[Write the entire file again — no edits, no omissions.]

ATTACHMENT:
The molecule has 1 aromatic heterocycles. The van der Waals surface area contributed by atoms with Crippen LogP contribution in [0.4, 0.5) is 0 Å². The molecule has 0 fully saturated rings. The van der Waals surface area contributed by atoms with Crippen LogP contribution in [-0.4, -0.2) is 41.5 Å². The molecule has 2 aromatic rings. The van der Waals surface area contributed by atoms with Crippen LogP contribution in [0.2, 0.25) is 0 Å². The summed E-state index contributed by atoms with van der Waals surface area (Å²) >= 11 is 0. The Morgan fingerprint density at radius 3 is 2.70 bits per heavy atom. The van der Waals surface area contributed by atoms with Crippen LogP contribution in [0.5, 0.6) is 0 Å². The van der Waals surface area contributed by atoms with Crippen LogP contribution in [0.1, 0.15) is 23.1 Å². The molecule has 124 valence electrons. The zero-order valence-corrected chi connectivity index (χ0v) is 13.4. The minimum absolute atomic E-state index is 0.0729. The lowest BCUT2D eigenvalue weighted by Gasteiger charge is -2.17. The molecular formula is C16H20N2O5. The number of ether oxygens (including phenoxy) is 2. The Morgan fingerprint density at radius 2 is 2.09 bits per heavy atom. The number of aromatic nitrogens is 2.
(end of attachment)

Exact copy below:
The molecule has 1 aromatic heterocycles. The van der Waals surface area contributed by atoms with Crippen LogP contribution in [0.4, 0.5) is 0 Å². The molecule has 0 fully saturated rings. The van der Waals surface area contributed by atoms with Crippen LogP contribution in [-0.4, -0.2) is 41.5 Å². The molecule has 2 aromatic rings. The van der Waals surface area contributed by atoms with Crippen LogP contribution in [0.2, 0.25) is 0 Å². The summed E-state index contributed by atoms with van der Waals surface area (Å²) >= 11 is 0. The Morgan fingerprint density at radius 3 is 2.70 bits per heavy atom. The van der Waals surface area contributed by atoms with Crippen LogP contribution in [0.5, 0.6) is 0 Å². The van der Waals surface area contributed by atoms with Crippen LogP contribution in [0.1, 0.15) is 23.1 Å². The molecule has 124 valence electrons. The zero-order valence-corrected chi connectivity index (χ0v) is 13.4. The minimum absolute atomic E-state index is 0.0729. The lowest BCUT2D eigenvalue weighted by Gasteiger charge is -2.17. The molecular formula is C16H20N2O5. The number of ether oxygens (including phenoxy) is 2. The Morgan fingerprint density at radius 2 is 2.09 bits per heavy atom. The number of aromatic nitrogens is 2.